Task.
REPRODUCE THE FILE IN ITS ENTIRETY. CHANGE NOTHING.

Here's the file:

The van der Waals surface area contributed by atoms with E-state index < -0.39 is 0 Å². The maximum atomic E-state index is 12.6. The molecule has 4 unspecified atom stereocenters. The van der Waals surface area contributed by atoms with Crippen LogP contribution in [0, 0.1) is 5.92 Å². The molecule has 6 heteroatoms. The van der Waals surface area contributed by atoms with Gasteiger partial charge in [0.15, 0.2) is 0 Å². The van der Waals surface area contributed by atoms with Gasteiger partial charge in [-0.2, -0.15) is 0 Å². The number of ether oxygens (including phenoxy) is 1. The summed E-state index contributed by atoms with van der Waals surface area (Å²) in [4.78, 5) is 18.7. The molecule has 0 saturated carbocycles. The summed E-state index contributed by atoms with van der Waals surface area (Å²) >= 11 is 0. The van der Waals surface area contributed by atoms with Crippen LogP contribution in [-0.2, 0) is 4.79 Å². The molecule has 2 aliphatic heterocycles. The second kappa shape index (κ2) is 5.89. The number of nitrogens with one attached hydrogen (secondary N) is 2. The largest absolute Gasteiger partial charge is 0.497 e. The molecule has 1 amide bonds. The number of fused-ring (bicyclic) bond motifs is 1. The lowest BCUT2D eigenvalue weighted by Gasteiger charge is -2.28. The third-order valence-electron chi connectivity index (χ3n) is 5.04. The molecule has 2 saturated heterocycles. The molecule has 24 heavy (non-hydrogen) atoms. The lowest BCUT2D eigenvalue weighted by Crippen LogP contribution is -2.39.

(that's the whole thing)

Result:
The van der Waals surface area contributed by atoms with E-state index < -0.39 is 0 Å². The maximum atomic E-state index is 12.6. The molecule has 4 unspecified atom stereocenters. The van der Waals surface area contributed by atoms with Crippen LogP contribution in [0, 0.1) is 5.92 Å². The molecule has 6 heteroatoms. The van der Waals surface area contributed by atoms with Gasteiger partial charge in [0.15, 0.2) is 0 Å². The van der Waals surface area contributed by atoms with Gasteiger partial charge in [-0.2, -0.15) is 0 Å². The number of ether oxygens (including phenoxy) is 1. The summed E-state index contributed by atoms with van der Waals surface area (Å²) in [4.78, 5) is 18.7. The molecule has 0 saturated carbocycles. The summed E-state index contributed by atoms with van der Waals surface area (Å²) >= 11 is 0. The van der Waals surface area contributed by atoms with Crippen LogP contribution in [-0.2, 0) is 4.79 Å². The molecule has 2 aliphatic heterocycles. The second kappa shape index (κ2) is 5.89. The number of nitrogens with one attached hydrogen (secondary N) is 2. The largest absolute Gasteiger partial charge is 0.497 e. The molecule has 1 amide bonds. The number of fused-ring (bicyclic) bond motifs is 1. The lowest BCUT2D eigenvalue weighted by Gasteiger charge is -2.28. The third-order valence-electron chi connectivity index (χ3n) is 5.04. The molecule has 2 saturated heterocycles. The molecule has 24 heavy (non-hydrogen) atoms. The lowest BCUT2D eigenvalue weighted by Crippen LogP contribution is -2.39.